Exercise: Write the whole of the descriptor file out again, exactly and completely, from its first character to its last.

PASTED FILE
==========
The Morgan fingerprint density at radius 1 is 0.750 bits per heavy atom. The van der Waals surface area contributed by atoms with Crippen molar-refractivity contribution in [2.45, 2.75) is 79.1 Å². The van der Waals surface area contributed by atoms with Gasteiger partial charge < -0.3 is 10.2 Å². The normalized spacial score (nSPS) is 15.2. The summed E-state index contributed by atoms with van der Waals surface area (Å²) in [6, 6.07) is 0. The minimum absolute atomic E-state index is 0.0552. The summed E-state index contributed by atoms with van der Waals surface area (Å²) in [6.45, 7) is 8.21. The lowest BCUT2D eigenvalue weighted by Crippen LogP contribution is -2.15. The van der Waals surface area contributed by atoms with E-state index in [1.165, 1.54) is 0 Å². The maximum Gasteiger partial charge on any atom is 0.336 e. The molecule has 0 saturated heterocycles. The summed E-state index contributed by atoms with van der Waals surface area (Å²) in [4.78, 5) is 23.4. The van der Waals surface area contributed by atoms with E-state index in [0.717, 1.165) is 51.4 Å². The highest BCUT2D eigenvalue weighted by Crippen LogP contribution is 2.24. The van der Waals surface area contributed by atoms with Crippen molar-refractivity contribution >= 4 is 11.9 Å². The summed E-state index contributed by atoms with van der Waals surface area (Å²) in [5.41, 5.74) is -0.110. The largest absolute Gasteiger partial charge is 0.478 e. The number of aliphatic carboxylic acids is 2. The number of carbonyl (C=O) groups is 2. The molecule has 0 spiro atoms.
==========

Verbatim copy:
The Morgan fingerprint density at radius 1 is 0.750 bits per heavy atom. The van der Waals surface area contributed by atoms with Crippen molar-refractivity contribution in [2.45, 2.75) is 79.1 Å². The van der Waals surface area contributed by atoms with Gasteiger partial charge < -0.3 is 10.2 Å². The normalized spacial score (nSPS) is 15.2. The summed E-state index contributed by atoms with van der Waals surface area (Å²) in [6, 6.07) is 0. The minimum absolute atomic E-state index is 0.0552. The summed E-state index contributed by atoms with van der Waals surface area (Å²) in [6.45, 7) is 8.21. The lowest BCUT2D eigenvalue weighted by Crippen LogP contribution is -2.15. The van der Waals surface area contributed by atoms with E-state index in [1.165, 1.54) is 0 Å². The maximum Gasteiger partial charge on any atom is 0.336 e. The molecule has 0 saturated heterocycles. The summed E-state index contributed by atoms with van der Waals surface area (Å²) in [4.78, 5) is 23.4. The van der Waals surface area contributed by atoms with E-state index in [0.717, 1.165) is 51.4 Å². The highest BCUT2D eigenvalue weighted by Crippen LogP contribution is 2.24. The van der Waals surface area contributed by atoms with Crippen molar-refractivity contribution >= 4 is 11.9 Å². The summed E-state index contributed by atoms with van der Waals surface area (Å²) in [5.41, 5.74) is -0.110. The largest absolute Gasteiger partial charge is 0.478 e. The number of aliphatic carboxylic acids is 2. The number of carbonyl (C=O) groups is 2. The molecule has 0 spiro atoms.